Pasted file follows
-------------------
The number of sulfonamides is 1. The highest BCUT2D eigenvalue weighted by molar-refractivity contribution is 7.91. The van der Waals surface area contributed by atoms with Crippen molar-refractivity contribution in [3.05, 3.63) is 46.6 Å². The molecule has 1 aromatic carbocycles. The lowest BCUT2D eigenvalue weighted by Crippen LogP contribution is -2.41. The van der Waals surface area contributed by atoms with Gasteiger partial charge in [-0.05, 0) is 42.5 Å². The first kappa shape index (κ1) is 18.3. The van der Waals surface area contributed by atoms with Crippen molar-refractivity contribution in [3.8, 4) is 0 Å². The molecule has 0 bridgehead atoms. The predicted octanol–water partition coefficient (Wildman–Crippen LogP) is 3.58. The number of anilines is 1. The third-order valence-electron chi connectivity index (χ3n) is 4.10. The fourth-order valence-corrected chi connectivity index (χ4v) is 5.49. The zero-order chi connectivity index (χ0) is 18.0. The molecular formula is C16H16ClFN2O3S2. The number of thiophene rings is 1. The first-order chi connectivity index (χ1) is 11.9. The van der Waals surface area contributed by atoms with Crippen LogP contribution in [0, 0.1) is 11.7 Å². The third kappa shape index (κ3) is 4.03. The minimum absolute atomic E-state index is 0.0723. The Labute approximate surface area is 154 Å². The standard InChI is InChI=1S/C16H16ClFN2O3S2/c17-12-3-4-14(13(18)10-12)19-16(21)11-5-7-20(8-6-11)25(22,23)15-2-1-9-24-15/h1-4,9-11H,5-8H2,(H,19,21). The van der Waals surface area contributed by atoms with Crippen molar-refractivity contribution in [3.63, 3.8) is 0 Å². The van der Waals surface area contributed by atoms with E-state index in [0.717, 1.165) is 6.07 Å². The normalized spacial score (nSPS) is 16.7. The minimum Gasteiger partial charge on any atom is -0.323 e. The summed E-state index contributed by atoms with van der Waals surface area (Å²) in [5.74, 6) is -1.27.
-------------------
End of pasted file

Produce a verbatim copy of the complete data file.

The number of sulfonamides is 1. The highest BCUT2D eigenvalue weighted by molar-refractivity contribution is 7.91. The van der Waals surface area contributed by atoms with Crippen molar-refractivity contribution in [3.05, 3.63) is 46.6 Å². The molecule has 1 aromatic carbocycles. The lowest BCUT2D eigenvalue weighted by Crippen LogP contribution is -2.41. The van der Waals surface area contributed by atoms with Gasteiger partial charge in [-0.05, 0) is 42.5 Å². The first kappa shape index (κ1) is 18.3. The van der Waals surface area contributed by atoms with Crippen molar-refractivity contribution in [3.8, 4) is 0 Å². The molecule has 0 bridgehead atoms. The predicted octanol–water partition coefficient (Wildman–Crippen LogP) is 3.58. The number of anilines is 1. The third-order valence-electron chi connectivity index (χ3n) is 4.10. The fourth-order valence-corrected chi connectivity index (χ4v) is 5.49. The zero-order chi connectivity index (χ0) is 18.0. The molecular formula is C16H16ClFN2O3S2. The number of thiophene rings is 1. The first-order chi connectivity index (χ1) is 11.9. The van der Waals surface area contributed by atoms with Crippen LogP contribution in [0, 0.1) is 11.7 Å². The third kappa shape index (κ3) is 4.03. The minimum absolute atomic E-state index is 0.0723. The Labute approximate surface area is 154 Å². The standard InChI is InChI=1S/C16H16ClFN2O3S2/c17-12-3-4-14(13(18)10-12)19-16(21)11-5-7-20(8-6-11)25(22,23)15-2-1-9-24-15/h1-4,9-11H,5-8H2,(H,19,21). The van der Waals surface area contributed by atoms with Crippen molar-refractivity contribution in [3.63, 3.8) is 0 Å². The van der Waals surface area contributed by atoms with E-state index in [0.717, 1.165) is 6.07 Å². The normalized spacial score (nSPS) is 16.7. The minimum Gasteiger partial charge on any atom is -0.323 e. The summed E-state index contributed by atoms with van der Waals surface area (Å²) in [5.74, 6) is -1.27.